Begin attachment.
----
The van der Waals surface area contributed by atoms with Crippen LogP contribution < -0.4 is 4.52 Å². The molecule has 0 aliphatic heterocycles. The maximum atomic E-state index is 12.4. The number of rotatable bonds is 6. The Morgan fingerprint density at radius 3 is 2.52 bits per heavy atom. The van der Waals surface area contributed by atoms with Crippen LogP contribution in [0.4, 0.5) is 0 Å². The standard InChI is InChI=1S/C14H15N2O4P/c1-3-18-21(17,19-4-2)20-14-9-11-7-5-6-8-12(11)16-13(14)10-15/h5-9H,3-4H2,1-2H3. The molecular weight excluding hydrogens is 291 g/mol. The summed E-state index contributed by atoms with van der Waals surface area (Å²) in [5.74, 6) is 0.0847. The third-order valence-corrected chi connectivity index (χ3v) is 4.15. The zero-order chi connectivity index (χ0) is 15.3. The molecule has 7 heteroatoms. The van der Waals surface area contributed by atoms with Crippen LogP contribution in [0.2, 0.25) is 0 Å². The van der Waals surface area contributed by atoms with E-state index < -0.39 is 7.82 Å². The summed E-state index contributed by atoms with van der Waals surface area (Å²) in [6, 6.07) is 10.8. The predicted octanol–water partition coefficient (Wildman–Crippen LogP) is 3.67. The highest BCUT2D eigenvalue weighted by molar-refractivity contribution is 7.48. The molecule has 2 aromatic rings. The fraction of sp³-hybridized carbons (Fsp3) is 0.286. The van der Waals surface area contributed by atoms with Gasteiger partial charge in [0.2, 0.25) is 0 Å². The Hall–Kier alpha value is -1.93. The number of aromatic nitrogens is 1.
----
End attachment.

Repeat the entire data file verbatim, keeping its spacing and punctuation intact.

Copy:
The van der Waals surface area contributed by atoms with Crippen LogP contribution < -0.4 is 4.52 Å². The molecule has 0 aliphatic heterocycles. The maximum atomic E-state index is 12.4. The number of rotatable bonds is 6. The Morgan fingerprint density at radius 3 is 2.52 bits per heavy atom. The van der Waals surface area contributed by atoms with Crippen LogP contribution in [0.4, 0.5) is 0 Å². The standard InChI is InChI=1S/C14H15N2O4P/c1-3-18-21(17,19-4-2)20-14-9-11-7-5-6-8-12(11)16-13(14)10-15/h5-9H,3-4H2,1-2H3. The molecular weight excluding hydrogens is 291 g/mol. The summed E-state index contributed by atoms with van der Waals surface area (Å²) in [5.74, 6) is 0.0847. The third-order valence-corrected chi connectivity index (χ3v) is 4.15. The zero-order chi connectivity index (χ0) is 15.3. The molecule has 7 heteroatoms. The van der Waals surface area contributed by atoms with Crippen LogP contribution in [0.2, 0.25) is 0 Å². The van der Waals surface area contributed by atoms with E-state index < -0.39 is 7.82 Å². The summed E-state index contributed by atoms with van der Waals surface area (Å²) in [6, 6.07) is 10.8. The predicted octanol–water partition coefficient (Wildman–Crippen LogP) is 3.67. The highest BCUT2D eigenvalue weighted by molar-refractivity contribution is 7.48. The molecule has 2 aromatic rings. The fraction of sp³-hybridized carbons (Fsp3) is 0.286. The van der Waals surface area contributed by atoms with Gasteiger partial charge in [0.2, 0.25) is 0 Å². The Hall–Kier alpha value is -1.93. The number of aromatic nitrogens is 1.